SeeFlute. The term is normally applied to the transverse flute (flûte traversière, flûte allemande, flûte d’Allemange; the form flûte d’amour refers to the instrument in A, a minor 3rd below the concert flute, or occasionally to the alto flute in G, a 4th below (usually flûte alto or flûte contralto en sol); flûte à tierce or third flute is pitched a minor 3rd above the concert flute, and petite flûte signifies the piccolo (for further discussion of the various members of the flute family seeFlute, §ii, 1–3). This group is distinct from duct flutes, where French compounds often signify Recorder (flûte à bec, flûte à neuf trous, flûte d’Angleterre, flûte douce); a flûte du quatre is the recorder B, a 4th above the treble instrument. Other composite terms include flûte brehaigne, flûte d’oignon and flûte eunuque (see underEunuch-flute), flûteau d’un sou and flûte en fers blanc (seePennywhistle), flûte d’accord (seePitchpipe) and flûte à coulisse (seeSwanee whistle).
See underOrgan stop. (Flute; see also flûte à pavillon, flûte d’amour, flûte harmonique and flûte triangulaire; for flûte à cheminée see under Chimney Flute).
(Fr. trémolo avec la langue; Ger. Flatterzunge; It. vibrato linguale).
A type of Tonguing demanded by some 20th-century composers in which the instrumentalist rolls the letter ‘r’ on the tip of his tongue while playing. The technique is particularly effective on the flute, but it is also applied to various other wind instruments.
An international avant-garde art movement that emerged during the 1960s. Founded by George Maciunas, a Lithuanian artist and architect who organized and promoted its activities in Europe and the USA, Fluxus consisted of a loose affiliation of artists, writers and musicians. In medical terminology, ‘fluxus’ denotes a flowing or fluid discharge and Maciunas hoped that Fluxus would likewise purge the world of bourgeois intellectuals, commercialized culture and institutionalized art. The movement officially began on 9 June 1962 at the Galerie Parnass in Wuppertal, West Germany. The first official Fluxus concert was held in Wiesbaden during the same year. It was followed by several other concerts throughout Europe featuring works by Nam June Paik, James Tenney, La Monte Young, Allison Knowles, Yoko Ono and many others.
Fluxus composers rejoiced in the musical potential of unconventional sounds, such as the smashing of a violin in Nam June Paik’s One for Violin Solo. They pioneered a new genre of performance art called ‘short forms’ or ‘events’. Events consist of brief instructions, usually no more than a sentence or two, defining a limited activity of some sort to be carried out by a performer. La Monte Young’s Composition 1960 no.10, for example, instructs a performer to draw a straight line and follow it. Several other members of the Fluxus group, including Takehisa Kosugi, George Brecht, Dick Higgins and Yoko Ono, experimented with works in the same genre.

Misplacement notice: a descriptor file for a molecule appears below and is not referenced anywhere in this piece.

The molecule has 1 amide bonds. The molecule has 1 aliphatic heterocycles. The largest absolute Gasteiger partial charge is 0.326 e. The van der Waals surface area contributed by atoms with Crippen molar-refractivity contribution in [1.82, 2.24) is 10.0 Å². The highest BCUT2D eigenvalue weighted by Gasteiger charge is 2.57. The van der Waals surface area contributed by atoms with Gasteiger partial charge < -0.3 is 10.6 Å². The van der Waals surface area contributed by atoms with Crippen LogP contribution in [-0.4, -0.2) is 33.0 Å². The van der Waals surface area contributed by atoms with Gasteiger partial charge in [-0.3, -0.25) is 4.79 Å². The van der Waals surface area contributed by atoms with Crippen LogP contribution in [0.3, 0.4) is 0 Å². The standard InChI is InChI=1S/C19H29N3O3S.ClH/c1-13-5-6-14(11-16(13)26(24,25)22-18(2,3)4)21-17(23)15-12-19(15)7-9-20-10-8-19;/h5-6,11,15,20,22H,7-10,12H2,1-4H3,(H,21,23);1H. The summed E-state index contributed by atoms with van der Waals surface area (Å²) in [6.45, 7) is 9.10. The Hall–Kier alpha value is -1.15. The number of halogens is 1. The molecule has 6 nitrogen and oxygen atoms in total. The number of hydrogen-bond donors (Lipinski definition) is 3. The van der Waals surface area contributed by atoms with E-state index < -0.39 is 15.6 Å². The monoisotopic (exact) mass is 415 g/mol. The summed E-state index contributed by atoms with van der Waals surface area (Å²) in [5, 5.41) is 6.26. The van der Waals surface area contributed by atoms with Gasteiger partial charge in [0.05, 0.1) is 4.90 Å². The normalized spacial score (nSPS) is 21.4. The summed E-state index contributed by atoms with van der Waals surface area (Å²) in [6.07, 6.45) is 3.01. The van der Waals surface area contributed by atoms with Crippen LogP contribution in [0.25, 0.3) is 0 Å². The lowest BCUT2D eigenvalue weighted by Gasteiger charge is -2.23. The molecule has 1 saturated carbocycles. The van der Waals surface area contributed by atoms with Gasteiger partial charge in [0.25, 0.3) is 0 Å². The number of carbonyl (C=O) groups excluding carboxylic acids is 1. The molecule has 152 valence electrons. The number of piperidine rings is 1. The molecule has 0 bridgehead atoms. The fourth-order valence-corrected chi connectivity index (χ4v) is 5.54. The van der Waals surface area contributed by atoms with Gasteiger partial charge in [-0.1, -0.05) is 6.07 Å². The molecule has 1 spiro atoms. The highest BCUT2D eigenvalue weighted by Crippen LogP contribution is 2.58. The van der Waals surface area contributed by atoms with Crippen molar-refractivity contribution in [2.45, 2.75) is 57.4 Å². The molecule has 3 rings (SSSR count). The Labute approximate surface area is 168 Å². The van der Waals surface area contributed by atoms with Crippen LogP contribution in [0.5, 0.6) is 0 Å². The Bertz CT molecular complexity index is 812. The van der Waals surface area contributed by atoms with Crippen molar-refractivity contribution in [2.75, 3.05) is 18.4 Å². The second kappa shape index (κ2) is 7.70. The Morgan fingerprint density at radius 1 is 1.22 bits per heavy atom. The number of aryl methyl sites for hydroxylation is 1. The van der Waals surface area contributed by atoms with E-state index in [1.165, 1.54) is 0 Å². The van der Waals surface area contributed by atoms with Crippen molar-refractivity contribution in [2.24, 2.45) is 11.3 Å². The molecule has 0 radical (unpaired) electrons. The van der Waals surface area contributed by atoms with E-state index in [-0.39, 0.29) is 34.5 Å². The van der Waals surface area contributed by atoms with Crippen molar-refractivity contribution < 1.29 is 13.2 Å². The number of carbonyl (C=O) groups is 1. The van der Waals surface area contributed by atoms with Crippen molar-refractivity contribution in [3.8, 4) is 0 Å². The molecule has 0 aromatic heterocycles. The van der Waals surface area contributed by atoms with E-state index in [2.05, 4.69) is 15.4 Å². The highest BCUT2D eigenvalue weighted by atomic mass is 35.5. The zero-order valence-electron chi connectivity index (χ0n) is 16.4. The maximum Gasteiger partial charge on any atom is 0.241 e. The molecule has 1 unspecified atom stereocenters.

Members of the Fluxus movement believed that artists should not have a professional status in society and that their work should be accessible to everyone. A newspaper called Fluxus V Tre appeared sporadically from 1964 to 1979. It included announcements for Fluxus events and advertisements for its publications, as well as works by Fluxus artists, writers and musicians. In addition, a series of anthologies of Fluxus materials called ‘Fluxus Yearboxes’ were published. These contained scores for musical compositions and events, poetry, articles, records, photographs and ‘found objects’.
When Maciunas’s leadership faltered, Fluxus began to fall apart. A devastating blow came in 1965 during a demonstration at a performance of Stockhausen’s Originale. Organized by Maciunas in response to the composer’s alleged racist remarks about jazz, the demonstration failed miserably, probably because many of the performers in the concert were also members of Fluxus. Fluxus continued until the late 1970s; many agree it finally perished with Maciunas’s death in 1978. Despite its critique of institutionalized art, Fluxus works now appear in museum exhibitions around the world.
H. Sohm: Happenings and Fluxus: Materialen (Cologne, 1970)
(b Leningrad, 6 July 1931). Russian composer. He studied at the Moscow Conservatory under Shebalin and has occupied various managerial posts in the USSR and the RSFSR Union of Composers. He is a professor at the M.M. Ippolitov-Ivanov Pedagogical Institute of Music. His compositions range in scope from symphonic works to popular songs: choral music, operettas and musical comedies also occupy an important place in his output. As a composer who has arranged more than 100 Russian folksongs, there is a particularly Russian orientation to his style. The general style of his music and the variety of musical images he employs are striking and specific; he often uses musical programmes which are primarily of a heroic and patriotic content. He has been a frequent prizewinner at Soviet and Russian competitions and also at international composing competitions. He is a laureate of the A.V. Aleksandrov State Prize.
Stage: Dorogi dal'nïye [Distant Roads] (op, L. Derbenyov, Yu. Gulukin, I. Sharoyev), 1944; Otvazhnïy trubach [The Gallant Trumpeter] (op, V. Viktorov, after O. Gottsshe), 1963; Budet zavtra [There will be a Tomorrow] (operetta, N. Olev, A. Shaykevich), 1970; Yablochnaya lėdi [The Apple Lady] (operetta, A. Borisov, Ya. Khaletsky), 1979
Choral: Ave Maria (poem-cant., M. Tank), 1962; Pesni vïrvavshiyesya iz ada [Songs Broken Free from Hell] (poem-cant., African poets), 1965; Na grazhdanskoy na voyne [In the Civil War] (orat, A. Prokof'yev), 1972; Pesni Kulikova polya [Songs of Kulikovo Field] (orat, old texts), 1980; Aleksandr Matrosov (orat), 1983; I mir glyadel na nas [And the World Looked down on us] (orat, from military folklore)